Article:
southtownstar
THORNY 
Weather Updates

Auto Racing: Q-and-A with Rita Fields

RitFields | Tony Baranek/Sun-Times Media

Rita Fields | Tony Baranek/Sun-Times Media

storyidforme: 69581405
tmspicid: 24643076
fileheaderid: 12319315

Updated: August 26, 2014 6:34AM



Fields, 42, of Valparaiso, Indiana, is in her eighth season of racing. She has competed in the street stocks, limited late-model and late-model divisions, and is a regular in the street stock class at Grundy and Illiana speedways.

How did you find your way into a race car?

I really wanted to start in the Legends, but at the time they weren’t running them anywhere in the area. So I made contact with (Illiana Speedway), and (official) Steve Bechtel told me that Bill Neering had a car for sale. Bill said he had a limited late-model that I might want to try and I said, “Let’s talk.” We made a deal.

That’s a pretty advanced class to start in.

That really isn’t where I wanted to start. I wanted to start on the lower levels, but it didn’t work out that way. But I did my time. I stayed on track and stayed out of people’s way, learned the car, learned the track and learned about my abilities and went from there.

Were you athletically inclined growing up?

Absolutely. I was a tomboy, a daddy’s girl, whether it was working on cars or playing in the yard. My mom was actually very athletically inclined. I didn’t want to play softball because it was sissified and they threw underhand, but I wound up playing softball for one year in order to play boys baseball. They wanted me to pitch because I had a good arm. I made all-stars as a pitcher and shortstop. I did go back to softball as a shortstop in high school.

What about racing does it for you?

For me, you’re in control of something that’s on the edge of being out of control. If I’m sitting in the passenger seat with someone driving, I can’t stand it because I’m not in control, especially if we’re going fast. I like being on that fine line, controlling that animal that’s almost out of control.

Did getting into a late-model for the first time scare you?

Yeah! If anybody says the first time they got in a late-model they weren’t a little scared or a little nervous, they have to be lying to you. Yeah, it was scary, especially when you’re trying to learn while you’ve got guys who have been racing for years flying by you as you’re trying to hold your line, stay out of their way and earn their respect. The second year I got lower in the groove and the third year it got even better.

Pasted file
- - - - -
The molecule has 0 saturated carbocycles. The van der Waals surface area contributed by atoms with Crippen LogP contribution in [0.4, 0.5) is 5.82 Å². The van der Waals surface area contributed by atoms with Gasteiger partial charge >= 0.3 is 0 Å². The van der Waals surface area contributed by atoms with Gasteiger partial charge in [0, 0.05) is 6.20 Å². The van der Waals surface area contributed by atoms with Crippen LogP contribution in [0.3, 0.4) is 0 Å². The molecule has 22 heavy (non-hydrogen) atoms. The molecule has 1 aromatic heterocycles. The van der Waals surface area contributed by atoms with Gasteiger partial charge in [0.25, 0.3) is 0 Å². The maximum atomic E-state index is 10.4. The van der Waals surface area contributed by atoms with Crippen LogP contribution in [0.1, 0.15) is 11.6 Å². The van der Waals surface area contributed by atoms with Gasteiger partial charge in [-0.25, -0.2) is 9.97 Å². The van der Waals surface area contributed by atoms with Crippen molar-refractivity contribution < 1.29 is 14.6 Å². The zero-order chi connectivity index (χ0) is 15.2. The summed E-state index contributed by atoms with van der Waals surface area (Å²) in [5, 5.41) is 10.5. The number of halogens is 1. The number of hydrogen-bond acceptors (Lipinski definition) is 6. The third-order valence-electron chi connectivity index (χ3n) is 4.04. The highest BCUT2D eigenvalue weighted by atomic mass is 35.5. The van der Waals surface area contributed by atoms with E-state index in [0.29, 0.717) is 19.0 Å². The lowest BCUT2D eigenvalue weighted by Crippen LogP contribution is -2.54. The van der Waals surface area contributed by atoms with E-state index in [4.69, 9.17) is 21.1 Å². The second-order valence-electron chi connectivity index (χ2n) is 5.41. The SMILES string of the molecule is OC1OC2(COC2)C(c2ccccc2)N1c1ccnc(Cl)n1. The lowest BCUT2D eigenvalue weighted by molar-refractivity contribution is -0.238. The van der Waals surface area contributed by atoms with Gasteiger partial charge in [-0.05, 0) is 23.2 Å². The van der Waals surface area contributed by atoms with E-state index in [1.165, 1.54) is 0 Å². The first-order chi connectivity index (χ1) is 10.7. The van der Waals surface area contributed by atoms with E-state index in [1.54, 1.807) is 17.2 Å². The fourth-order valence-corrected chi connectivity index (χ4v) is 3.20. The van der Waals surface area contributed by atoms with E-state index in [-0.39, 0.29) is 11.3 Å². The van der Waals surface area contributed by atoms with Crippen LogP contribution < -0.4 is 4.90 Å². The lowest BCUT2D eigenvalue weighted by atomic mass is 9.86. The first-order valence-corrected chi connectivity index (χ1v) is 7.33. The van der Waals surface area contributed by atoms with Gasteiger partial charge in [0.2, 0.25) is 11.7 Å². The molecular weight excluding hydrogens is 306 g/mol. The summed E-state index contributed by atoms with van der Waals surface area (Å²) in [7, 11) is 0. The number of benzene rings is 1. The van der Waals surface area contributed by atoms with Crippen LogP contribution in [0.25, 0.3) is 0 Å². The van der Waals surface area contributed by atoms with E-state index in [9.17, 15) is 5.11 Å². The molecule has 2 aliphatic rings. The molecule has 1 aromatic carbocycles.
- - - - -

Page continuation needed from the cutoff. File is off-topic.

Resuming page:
Do you remember your first win?

It was 2007, my first heat race win. Steve Bechtel was spotting for me and he was pushing me because I was running in second place to Lenny Koprowski. At one point one of my radio connections came undone. He told me later, “I was screaming at you the whole time to go, go, go.” I was like, “Well, I didn’t even hear you, man.” I was just pushing it because I was in a zone.

Compare late-model racing to street stock racing.

Honestly, to me a late-model is a little easier to drive than a street stock. You’ve got more Gs and more stress on your body and you have to have really good reaction time with a late-model, but you have to work harder to drive a street stock. You have to manhandle it, because those cars really aren’t made to go left.

You’re still looking for your first feature win.

(Laughing) I contribute that to being a little too nice behind the wheel. I finished second a lot in my limited late-model when I should have pushed harder, but I know what it costs to fix these things. I’m not going to wreck somebody for a win. I don’t have that much of an ego. I would like to get a feature win soon, but I’m having fun. I’m OK.

As told to Tony Baranek



© 2014 Sun-Times Media, LLC. All rights reserved. This material may not be copied or distributed without permission. For more information about reprints and permissions, visit www.suntimesreprints.com. To order a reprint of this article, click here.